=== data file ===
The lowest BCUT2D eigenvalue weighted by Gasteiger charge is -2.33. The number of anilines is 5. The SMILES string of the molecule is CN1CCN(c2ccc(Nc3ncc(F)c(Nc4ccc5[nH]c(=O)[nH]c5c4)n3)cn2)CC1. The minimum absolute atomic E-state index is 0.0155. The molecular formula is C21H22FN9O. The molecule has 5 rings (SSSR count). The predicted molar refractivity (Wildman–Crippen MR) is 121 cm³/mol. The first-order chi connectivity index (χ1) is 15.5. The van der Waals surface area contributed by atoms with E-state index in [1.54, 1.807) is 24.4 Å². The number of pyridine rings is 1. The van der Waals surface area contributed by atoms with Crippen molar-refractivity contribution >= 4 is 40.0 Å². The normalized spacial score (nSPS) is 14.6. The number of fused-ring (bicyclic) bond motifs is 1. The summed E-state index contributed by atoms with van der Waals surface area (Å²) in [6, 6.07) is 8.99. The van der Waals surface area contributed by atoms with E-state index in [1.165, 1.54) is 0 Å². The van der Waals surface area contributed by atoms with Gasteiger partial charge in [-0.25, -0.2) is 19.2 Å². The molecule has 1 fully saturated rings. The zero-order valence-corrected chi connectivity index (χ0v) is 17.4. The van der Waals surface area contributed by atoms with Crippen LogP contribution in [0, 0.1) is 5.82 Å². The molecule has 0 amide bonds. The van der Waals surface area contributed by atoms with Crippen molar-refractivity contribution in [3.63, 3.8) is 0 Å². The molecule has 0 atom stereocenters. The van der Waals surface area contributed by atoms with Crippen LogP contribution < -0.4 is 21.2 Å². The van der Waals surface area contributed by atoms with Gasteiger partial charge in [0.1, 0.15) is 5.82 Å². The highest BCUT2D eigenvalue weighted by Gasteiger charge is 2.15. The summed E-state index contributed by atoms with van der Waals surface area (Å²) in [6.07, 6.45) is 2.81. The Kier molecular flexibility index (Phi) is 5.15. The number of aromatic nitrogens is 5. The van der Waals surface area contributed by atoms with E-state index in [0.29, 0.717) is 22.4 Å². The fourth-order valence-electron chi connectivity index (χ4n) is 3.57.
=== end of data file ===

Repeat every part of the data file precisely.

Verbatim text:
The lowest BCUT2D eigenvalue weighted by Gasteiger charge is -2.33. The number of anilines is 5. The SMILES string of the molecule is CN1CCN(c2ccc(Nc3ncc(F)c(Nc4ccc5[nH]c(=O)[nH]c5c4)n3)cn2)CC1. The minimum absolute atomic E-state index is 0.0155. The molecular formula is C21H22FN9O. The molecule has 5 rings (SSSR count). The predicted molar refractivity (Wildman–Crippen MR) is 121 cm³/mol. The first-order chi connectivity index (χ1) is 15.5. The van der Waals surface area contributed by atoms with E-state index in [1.54, 1.807) is 24.4 Å². The number of pyridine rings is 1. The van der Waals surface area contributed by atoms with Crippen molar-refractivity contribution >= 4 is 40.0 Å². The normalized spacial score (nSPS) is 14.6. The number of fused-ring (bicyclic) bond motifs is 1. The summed E-state index contributed by atoms with van der Waals surface area (Å²) in [6, 6.07) is 8.99. The van der Waals surface area contributed by atoms with E-state index in [1.165, 1.54) is 0 Å². The van der Waals surface area contributed by atoms with Gasteiger partial charge in [-0.25, -0.2) is 19.2 Å². The molecule has 1 fully saturated rings. The zero-order valence-corrected chi connectivity index (χ0v) is 17.4. The van der Waals surface area contributed by atoms with Crippen LogP contribution in [0, 0.1) is 5.82 Å². The molecule has 0 amide bonds. The van der Waals surface area contributed by atoms with Crippen molar-refractivity contribution in [3.63, 3.8) is 0 Å². The molecule has 0 atom stereocenters. The van der Waals surface area contributed by atoms with Crippen LogP contribution < -0.4 is 21.2 Å². The van der Waals surface area contributed by atoms with Gasteiger partial charge in [0.1, 0.15) is 5.82 Å². The highest BCUT2D eigenvalue weighted by Gasteiger charge is 2.15. The summed E-state index contributed by atoms with van der Waals surface area (Å²) in [6.07, 6.45) is 2.81. The Kier molecular flexibility index (Phi) is 5.15. The number of aromatic nitrogens is 5. The van der Waals surface area contributed by atoms with E-state index in [0.29, 0.717) is 22.4 Å². The fourth-order valence-electron chi connectivity index (χ4n) is 3.57.